Tag Archives: History

I Am a ‘Person’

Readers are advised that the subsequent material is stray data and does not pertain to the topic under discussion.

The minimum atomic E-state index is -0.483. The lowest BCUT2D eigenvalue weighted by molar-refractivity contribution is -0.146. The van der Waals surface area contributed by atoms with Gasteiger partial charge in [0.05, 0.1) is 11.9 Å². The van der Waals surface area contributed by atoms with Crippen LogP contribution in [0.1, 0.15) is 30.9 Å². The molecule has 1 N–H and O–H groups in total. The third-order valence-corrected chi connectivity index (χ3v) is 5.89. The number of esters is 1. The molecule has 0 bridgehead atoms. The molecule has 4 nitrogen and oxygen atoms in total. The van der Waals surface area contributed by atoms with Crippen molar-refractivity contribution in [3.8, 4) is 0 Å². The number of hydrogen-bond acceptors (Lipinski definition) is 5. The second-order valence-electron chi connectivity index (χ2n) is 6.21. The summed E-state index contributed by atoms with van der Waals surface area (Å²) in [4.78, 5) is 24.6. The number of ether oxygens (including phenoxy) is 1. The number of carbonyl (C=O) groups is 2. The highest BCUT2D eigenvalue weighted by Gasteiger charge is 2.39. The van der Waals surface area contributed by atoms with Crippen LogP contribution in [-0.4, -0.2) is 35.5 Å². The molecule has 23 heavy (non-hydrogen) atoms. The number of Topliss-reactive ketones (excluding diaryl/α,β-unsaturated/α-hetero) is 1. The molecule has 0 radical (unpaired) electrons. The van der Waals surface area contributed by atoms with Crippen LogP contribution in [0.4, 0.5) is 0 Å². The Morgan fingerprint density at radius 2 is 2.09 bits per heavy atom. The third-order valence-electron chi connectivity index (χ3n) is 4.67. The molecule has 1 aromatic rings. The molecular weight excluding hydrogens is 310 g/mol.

Eighty years ago today, women in Canada became “persons under the law”. Canadians Nellie McClung, Emily Murphy, Laura Crummy McKinney, Henrietta Muir Edwards, and Irene Parlby (know first as the Alberta Five, then the Famous Five), fought for the recognition of women as persons under the British North America Act. The ground breaking ‘Persons Case’ was brought before the supreme Court of Canada in 1927, and decided by the Judicial Council of Britain’s Privy Council in 1929, Canada’s highest court at the time. The Persons Case remains their most significant achievement, though the Famous Five dedicated their lives to improving their communities in immeasurable ways. They have come to represent an entire generation’s political activism, including an earlier national campaign for women’s suffrage. More recently, the Person’s Case has generated controversy. Some see the Famous Five as a symbol of women’s political rebellion and progress, and human rights in general. Others have criticized some members of the group as racist and elitist, somewhat tarnished by their connection to the  eugenics movement. Reaction to  the Famous Five have varied widely, but undoubtedly, they are recognized as significant figures in  the Canadian Women’s movement.  A bronze statue of the Five, entitled “Women are Persons!” was created by Edmonton artist, Barbara Paterson in 1999 and unveiled and dedicated on Parliament Hill in Ottawa in 2000.

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